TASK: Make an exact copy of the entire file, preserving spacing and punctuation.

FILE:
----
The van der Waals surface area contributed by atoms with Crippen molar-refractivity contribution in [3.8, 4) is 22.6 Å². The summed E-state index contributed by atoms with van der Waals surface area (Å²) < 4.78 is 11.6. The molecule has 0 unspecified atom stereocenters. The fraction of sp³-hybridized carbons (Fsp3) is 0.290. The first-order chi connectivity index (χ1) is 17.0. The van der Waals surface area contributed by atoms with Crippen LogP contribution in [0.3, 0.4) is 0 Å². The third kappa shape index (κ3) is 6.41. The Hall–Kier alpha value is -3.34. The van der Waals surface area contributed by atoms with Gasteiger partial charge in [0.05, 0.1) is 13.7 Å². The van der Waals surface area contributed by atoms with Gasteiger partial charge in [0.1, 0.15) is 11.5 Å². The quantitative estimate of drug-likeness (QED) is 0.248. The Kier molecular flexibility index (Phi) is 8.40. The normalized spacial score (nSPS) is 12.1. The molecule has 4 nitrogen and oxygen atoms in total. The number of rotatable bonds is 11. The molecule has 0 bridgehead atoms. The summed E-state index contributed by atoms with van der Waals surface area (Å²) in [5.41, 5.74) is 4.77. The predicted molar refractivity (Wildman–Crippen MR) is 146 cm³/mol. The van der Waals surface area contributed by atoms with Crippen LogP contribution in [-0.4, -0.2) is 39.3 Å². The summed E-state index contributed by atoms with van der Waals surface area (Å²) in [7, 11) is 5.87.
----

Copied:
The van der Waals surface area contributed by atoms with Crippen molar-refractivity contribution in [3.8, 4) is 22.6 Å². The summed E-state index contributed by atoms with van der Waals surface area (Å²) < 4.78 is 11.6. The molecule has 0 unspecified atom stereocenters. The fraction of sp³-hybridized carbons (Fsp3) is 0.290. The first-order chi connectivity index (χ1) is 17.0. The van der Waals surface area contributed by atoms with Crippen LogP contribution in [0.3, 0.4) is 0 Å². The third kappa shape index (κ3) is 6.41. The Hall–Kier alpha value is -3.34. The van der Waals surface area contributed by atoms with Gasteiger partial charge in [0.05, 0.1) is 13.7 Å². The van der Waals surface area contributed by atoms with Gasteiger partial charge in [0.1, 0.15) is 11.5 Å². The quantitative estimate of drug-likeness (QED) is 0.248. The Kier molecular flexibility index (Phi) is 8.40. The normalized spacial score (nSPS) is 12.1. The molecule has 4 nitrogen and oxygen atoms in total. The number of rotatable bonds is 11. The molecule has 0 bridgehead atoms. The summed E-state index contributed by atoms with van der Waals surface area (Å²) in [5.41, 5.74) is 4.77. The predicted molar refractivity (Wildman–Crippen MR) is 146 cm³/mol. The van der Waals surface area contributed by atoms with Crippen LogP contribution in [-0.4, -0.2) is 39.3 Å². The summed E-state index contributed by atoms with van der Waals surface area (Å²) in [7, 11) is 5.87.